|Publication number||US5531357 A|
|Application number||US 08/326,589|
|Publication date||Jul 2, 1996|
|Filing date||Oct 20, 1994|
|Priority date||Oct 20, 1994|
|Publication number||08326589, 326589, US 5531357 A, US 5531357A, US-A-5531357, US5531357 A, US5531357A|
|Inventors||Bruce T. Guilmette|
|Original Assignee||Foamseal, Inc.|
|Export Citation||BiBTeX, EndNote, RefMan|
|Patent Citations (11), Referenced by (23), Classifications (10), Legal Events (6)|
|External Links: USPTO, USPTO Assignment, Espacenet|
This invention relates to a system and method for detecting, containing and limiting leaks in a system for delivering foam.
Polymeric foams, including polyurethane and polyurea foams, are finding ever increasing use as sealants, fillers and protective coatings. These materials have low thermal conductivities; they are good absorbers of sound and other mechanical vibrations and they are electrically insulating. They exhibit a high degree of adhesion to a variety of substrates and have long-term stability under a wide range of ambient conditions. As a consequence, polymeric foams are of growing use in a variety of manufacturing processes. For example, polymeric foam materials are injected into hollow body cavities in motor vehicles. The foam seals minor cracks and protects welds and other metallic surfaces from corrosion. Additionally, the foam provides a high degree of sound deadening and thermal insulation. Similarly, polymeric foam is sprayed onto floor pans and body panels of the vehicles.
A typical foam delivery system includes sources of foamable materials and a pump to deliver a pressurized flow of the materials. The delivery system further includes a dispenser gun which is in fluid communication with the pump by a length of flexible hose. In many systems, two separate materials are delivered to the dispenser gun by different hoses and are mixed in the gun to generate the foam. In other instances, both materials are delivered to the gun by a single hose. The present invention is applicable to either system.
The hose must have sufficient length to enable the operator to reach the areas where the foam is to be dispensed, without the need for moving the material holding tanks or pump. Additionally, the hose must be flexible and relatively lightweight. In many instances, the hose is externally heated, usually by an electrical resistance heating element. In use, the hose is subjected to mechanical stress by flexing, kinking, and stretching. The effects of such stress are compounded by the fact that the reagents are under pressure, and in most instances are heated to elevated temperatures. As a consequence, it has been found that the hose may sometimes allow leaks.
Leaks present a potential source of pollution and are of particular concern when foam is being used in closed manufacturing plants. Because of the problem of leakage, it has been typically necessary that the application of foams is performed in an enclosed containment booth.
The containment booths typically utilized in the automobile manufacturing industry, have been effectively identical to the complicated booths that have been built for paint spray booths. The air treatment circuitry used with paint spray booths has also been attached to the foam containment booths. For the most part, this air treatment circuitry is not in place to treat vapors or fumes from the spray to fill the vehicle bodies. Rather, the complicated containment booth and gas treatment circuitry have been put used simply for the chance of a leakage of the foam into the environment of the factory. It has been unacceptable to allow such leakage and resultant escape of the foam materials. As such, the containment booths, which typically cost over $1,000,000 to manufacture, have been utilized at each foam spraying station.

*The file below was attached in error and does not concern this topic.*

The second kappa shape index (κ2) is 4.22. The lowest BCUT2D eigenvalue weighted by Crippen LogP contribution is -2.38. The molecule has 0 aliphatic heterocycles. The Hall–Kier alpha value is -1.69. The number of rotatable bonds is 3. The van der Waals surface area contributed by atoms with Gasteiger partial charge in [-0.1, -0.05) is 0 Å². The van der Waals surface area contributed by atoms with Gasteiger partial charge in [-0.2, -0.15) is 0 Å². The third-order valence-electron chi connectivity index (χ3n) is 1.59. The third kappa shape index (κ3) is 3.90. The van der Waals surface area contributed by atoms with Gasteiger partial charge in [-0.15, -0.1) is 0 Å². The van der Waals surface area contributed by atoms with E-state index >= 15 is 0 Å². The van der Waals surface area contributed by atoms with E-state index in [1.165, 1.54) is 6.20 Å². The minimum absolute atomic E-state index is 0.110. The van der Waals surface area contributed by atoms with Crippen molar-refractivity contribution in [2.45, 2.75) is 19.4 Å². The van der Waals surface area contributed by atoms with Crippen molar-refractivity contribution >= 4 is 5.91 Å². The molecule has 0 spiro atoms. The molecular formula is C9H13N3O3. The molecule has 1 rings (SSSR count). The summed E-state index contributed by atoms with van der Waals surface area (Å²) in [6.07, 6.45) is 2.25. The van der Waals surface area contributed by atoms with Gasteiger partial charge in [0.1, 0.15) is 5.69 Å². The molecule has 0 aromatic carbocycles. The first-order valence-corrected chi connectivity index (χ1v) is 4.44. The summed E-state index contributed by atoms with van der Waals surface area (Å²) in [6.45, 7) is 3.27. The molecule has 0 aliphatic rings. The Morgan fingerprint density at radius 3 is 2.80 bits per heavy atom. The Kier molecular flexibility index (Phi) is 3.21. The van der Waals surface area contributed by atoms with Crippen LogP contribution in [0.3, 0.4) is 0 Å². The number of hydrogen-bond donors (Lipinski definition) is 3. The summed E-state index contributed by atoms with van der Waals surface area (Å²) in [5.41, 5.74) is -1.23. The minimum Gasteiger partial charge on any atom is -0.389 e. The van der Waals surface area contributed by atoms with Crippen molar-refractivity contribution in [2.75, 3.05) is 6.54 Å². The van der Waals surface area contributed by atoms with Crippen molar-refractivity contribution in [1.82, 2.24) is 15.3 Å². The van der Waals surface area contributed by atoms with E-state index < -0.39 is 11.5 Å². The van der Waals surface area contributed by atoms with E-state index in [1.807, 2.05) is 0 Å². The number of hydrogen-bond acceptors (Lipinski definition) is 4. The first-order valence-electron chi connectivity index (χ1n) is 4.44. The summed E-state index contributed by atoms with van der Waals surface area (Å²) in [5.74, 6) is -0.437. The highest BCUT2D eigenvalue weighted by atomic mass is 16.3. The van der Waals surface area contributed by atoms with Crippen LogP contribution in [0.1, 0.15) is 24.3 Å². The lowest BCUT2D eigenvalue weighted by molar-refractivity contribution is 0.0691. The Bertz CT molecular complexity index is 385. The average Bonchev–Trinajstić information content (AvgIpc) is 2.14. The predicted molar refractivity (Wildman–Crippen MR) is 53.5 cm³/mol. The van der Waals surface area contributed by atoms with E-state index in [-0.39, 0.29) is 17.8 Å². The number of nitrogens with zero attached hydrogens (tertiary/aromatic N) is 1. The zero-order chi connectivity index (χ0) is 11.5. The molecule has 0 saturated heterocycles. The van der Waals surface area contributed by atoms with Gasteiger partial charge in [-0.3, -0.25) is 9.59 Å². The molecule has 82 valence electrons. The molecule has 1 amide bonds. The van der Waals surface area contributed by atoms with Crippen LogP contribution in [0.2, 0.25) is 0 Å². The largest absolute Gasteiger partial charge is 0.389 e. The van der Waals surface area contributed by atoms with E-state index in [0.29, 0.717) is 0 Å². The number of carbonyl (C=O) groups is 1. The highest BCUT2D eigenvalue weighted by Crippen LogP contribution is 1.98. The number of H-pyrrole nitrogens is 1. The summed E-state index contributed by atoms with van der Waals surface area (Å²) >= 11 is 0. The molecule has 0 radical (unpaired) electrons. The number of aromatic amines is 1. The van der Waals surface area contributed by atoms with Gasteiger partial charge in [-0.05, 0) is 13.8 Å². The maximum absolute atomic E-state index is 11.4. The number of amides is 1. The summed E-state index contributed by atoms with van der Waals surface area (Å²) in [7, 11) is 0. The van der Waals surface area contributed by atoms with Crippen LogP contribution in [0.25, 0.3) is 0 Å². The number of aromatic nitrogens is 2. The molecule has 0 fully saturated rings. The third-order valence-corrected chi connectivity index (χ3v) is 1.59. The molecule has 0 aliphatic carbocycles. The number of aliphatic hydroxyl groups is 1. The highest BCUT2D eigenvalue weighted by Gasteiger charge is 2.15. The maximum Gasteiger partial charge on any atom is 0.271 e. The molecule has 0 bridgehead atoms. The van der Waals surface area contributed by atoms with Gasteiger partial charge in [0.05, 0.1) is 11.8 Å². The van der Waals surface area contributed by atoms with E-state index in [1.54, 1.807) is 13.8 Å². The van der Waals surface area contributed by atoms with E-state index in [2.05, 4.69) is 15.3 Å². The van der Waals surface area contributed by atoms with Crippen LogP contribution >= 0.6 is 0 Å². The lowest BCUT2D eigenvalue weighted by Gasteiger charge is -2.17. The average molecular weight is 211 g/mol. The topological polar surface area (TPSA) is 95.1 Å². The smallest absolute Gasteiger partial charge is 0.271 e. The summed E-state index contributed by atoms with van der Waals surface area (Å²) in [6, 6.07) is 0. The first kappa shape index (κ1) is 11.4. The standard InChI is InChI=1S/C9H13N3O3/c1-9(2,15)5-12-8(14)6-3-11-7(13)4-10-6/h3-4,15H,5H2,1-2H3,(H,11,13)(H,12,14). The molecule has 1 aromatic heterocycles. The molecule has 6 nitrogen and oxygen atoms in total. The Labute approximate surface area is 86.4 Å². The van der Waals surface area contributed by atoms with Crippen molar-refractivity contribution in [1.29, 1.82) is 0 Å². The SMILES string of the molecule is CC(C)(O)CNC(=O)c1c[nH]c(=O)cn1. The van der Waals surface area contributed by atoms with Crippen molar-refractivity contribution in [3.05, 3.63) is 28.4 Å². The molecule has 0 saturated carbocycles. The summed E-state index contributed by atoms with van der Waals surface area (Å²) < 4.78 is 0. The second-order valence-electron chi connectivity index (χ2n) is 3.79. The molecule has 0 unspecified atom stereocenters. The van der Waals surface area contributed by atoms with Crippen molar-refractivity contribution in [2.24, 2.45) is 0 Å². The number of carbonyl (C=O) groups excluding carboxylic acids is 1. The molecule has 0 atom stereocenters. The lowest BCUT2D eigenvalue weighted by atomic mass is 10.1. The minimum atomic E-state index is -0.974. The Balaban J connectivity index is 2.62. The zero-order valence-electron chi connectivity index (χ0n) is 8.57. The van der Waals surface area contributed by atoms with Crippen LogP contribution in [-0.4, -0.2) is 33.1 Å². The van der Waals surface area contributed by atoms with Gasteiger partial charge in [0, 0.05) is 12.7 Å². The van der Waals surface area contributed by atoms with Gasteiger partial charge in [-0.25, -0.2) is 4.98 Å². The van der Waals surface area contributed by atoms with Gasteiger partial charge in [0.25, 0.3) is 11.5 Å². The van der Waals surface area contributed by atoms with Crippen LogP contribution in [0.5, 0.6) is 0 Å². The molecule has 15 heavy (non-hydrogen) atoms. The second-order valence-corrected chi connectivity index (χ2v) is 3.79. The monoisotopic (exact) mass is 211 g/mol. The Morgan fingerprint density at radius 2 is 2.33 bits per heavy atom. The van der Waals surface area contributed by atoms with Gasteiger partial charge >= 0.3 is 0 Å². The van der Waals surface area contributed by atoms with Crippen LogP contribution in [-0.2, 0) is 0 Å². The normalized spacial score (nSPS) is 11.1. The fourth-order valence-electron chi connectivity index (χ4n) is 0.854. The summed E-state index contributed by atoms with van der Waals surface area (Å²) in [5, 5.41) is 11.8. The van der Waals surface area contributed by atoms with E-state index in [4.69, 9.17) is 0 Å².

Containment booths are not only expensive to construct and operate; they also require dedication of significant manufacturing floor space. Additionally, the very requirement of a containment booth limits the mobility of the process and unduly complicates manufacturing. The requirement is particularly burdensome in the manufacture of motor vehicles, where it may be desirable to inject polymeric foam into a vehicle at a number of separate points along the manufacturing process; to do so would require many additional booths. Additionally, the use of a containment booth becomes more impractical when the foam sealant is being applied to trucks, buses, aircraft, ships and other large vehicles.
A foam delivery system is disclosed which comprises a pump to deliver a pressurized flow of material to a dispenser gun. The dispenser gun is selectably operable to permit or block the flow of material. A flexible hose establishes fluid communication and conveys the pressurized flow of material between the pump and the dispenser. A flexible, expansible sheath covers the hose. In the event of a leak, the sheath expands to contain the escaping material. The expansion also serves to indicate the location of the leak.
The foam delivery system further includes a leak monitor which operates to shut down the pump in the event of a leak. The leak monitor may also sound an alarm. The foam delivery system typically includes two sources of reagents and two hoses for delivery of the reagents to the dispenser. The hoses may either be covered by a single expansible sheath or each hose may have its own sheath. The sheath may comprise a body of elastomeric material and may include a protective member, such as an outer body of polymeric mesh. The present invention also discloses a method for containing and identifying leaks, which is based upon the inventive apparatus.